Make an Entrance with Quality St. Louis Doors from Lakeside Exteriors
Whether it is the front entrance or a patio slider, replacing the doors in your St. Louis home can improve both the look and functionality of your home. Knowing all your options is important when it comes to the doors in your home, and that’s where the experts at Lakeside Exteriors can help. They will help you find the perfect door for your St. Louis home.
Lakeside Exteriors offers top quality entry doors, patio doors (French or sliding) and garage doors with automatic door openers and security systems in a variety of sizes and styles.
Do Your Doors Need to Be Replaced?
Adding new doors St. Louis can improve energy efficiency, protect from the elements and add security for your home and family. The latest designs in French doors, sliding glass and patio doors can also increase the value of your home while bolstering security. There are three primary ways to tell if you need to replace your doors:
- Function – Does the door open properly? Does it stick? Does the latch not catch properly?
- Condition – An exterior door is subject to all weather conditions. Wind, rain, cold, snow and ice all take a toll. Not to mention everyday wear and tear. If your doors are simply tired and worn it may be time for a new one.
- Style – If you have made home renovations like new siding, windows or paint color, your old door may no longer look right and needs to be replaced.
Choosing the Best Door Materials
Doors today are made of many different materials, each with its own benefits and drawbacks.
Solid Wood Doors
A solid wood door looks great but can be expensive. In addition to their beauty, solid wood doors are sturdy and durable. Custom built solid wood doors can take up to 10 weeks to be delivered. Wood doors require maintenance including scraping and painting every few years.
Stock Wood Doors
These doors look similar to solid wood, but their outer layers are actually a wood veneer over an engineered wood core. Stock wood doors cost less than a solid wood door and provide good insulation. They are also readily available if your home has a standard size door opening. For maximum durability, make sure you choose a stock wood door with the thickest veneer available.
Although made of fiberglass, these doors are designed to look just like wood doors, and they do! Fiberglass-composite doors require no maintenance and can stand up to the harshest weather. And, they’re reasonably priced. A great alternative to wood doors St. Louis homeowners are choosing in greater numbers.
Aluminum doors have many of the same benefits as fiberglass, including durability and low maintenance. They may even last longer than fiberglass or wood doors. But they also cost significantly more that fiberglass.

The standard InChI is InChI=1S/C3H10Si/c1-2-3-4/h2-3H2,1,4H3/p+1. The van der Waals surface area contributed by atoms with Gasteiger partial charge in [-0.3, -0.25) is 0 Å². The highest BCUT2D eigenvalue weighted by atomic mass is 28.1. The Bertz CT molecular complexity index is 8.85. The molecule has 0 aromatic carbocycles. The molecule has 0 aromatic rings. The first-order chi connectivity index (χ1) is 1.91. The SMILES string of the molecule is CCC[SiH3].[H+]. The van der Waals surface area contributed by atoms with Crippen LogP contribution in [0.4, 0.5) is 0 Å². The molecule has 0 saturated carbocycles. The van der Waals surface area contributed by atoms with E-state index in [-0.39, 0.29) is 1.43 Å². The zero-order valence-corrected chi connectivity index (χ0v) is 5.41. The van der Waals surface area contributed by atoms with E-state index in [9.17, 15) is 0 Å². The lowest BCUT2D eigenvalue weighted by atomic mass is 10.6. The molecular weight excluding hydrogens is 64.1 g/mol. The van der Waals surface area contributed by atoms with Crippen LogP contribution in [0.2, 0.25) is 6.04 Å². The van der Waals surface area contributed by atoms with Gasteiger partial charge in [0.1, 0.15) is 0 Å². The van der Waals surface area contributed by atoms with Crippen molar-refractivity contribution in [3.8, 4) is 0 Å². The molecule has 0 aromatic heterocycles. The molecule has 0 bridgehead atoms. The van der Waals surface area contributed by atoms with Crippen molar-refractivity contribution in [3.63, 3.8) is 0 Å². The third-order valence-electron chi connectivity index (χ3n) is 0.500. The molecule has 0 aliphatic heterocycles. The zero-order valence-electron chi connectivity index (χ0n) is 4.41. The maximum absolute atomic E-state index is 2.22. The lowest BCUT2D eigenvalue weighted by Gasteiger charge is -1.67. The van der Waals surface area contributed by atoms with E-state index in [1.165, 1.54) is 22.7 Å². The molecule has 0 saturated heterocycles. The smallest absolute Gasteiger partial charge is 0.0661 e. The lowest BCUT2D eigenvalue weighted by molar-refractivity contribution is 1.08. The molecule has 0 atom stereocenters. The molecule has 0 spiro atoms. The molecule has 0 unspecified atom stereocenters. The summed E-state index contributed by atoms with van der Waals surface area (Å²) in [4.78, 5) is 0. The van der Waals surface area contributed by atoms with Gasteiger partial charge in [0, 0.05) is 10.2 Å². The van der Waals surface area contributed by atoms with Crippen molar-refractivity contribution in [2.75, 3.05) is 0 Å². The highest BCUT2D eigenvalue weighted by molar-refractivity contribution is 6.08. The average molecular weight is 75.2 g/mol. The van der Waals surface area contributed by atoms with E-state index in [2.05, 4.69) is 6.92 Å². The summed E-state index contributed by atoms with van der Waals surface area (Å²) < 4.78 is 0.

A steel door is a good choice if security is your priority. Steel doors are among the least expensive of the various types of doors, although the cost of the frame and hardware can cancel out most or all of the savings. Steel doors are also extremely durable, but aesthetically they lag behind other materials.
Parts of a Door
When looking for a replacement door it helps to know the terms you may encounter:
- Bottom rail – level piece of wood or steel at the bottom of the door
- Cornice – protruding molding that rests horizontally across the very top of the door opening, often decorative
- Hanging stile – vertical part of the door to which the hinges are attached
- Header – level frame part surrounding the upper part of the door opening
- Hinge – cylindrical metal flange that joins the door to the frame and allows the door to swing open and closed
- Jamb – protruding part of the door frame on each side of the opening
- Lock – device mounted inside the door allowing it to be locked using a key or deadbolt
- Lock rail – level piece of wood or steel in the middle of the door
- Middle panel – long, narrow panel placed horizontally across door
- Mullion – vertical piece of wood or steel joining the top and lock rails
- Panel – flat surface on the door that is often recessed
- Shutting stile – vertical part of the door where the lock and doorknob are mounted
- Threshold – the surface forming the bottom part of the opening
- Top rail – level piece of wood or steel at the top of the door
- Weather strip – sloped strip of wood or aluminum, usually located at the top of the door, that channels water away from the door
Don’t Forget the Frame
In many cases, the door frame must be replaced along with the door. The frame, also called the casing or jamb, is the encasement for the door opening, onto which the door is hung. Often you can purchase a new door and casing as a unit. The door frame is exposed to the same elements as the door, so make sure your frame is strong enough to provide the support and durability you need for many years of service in our St. Louis weather.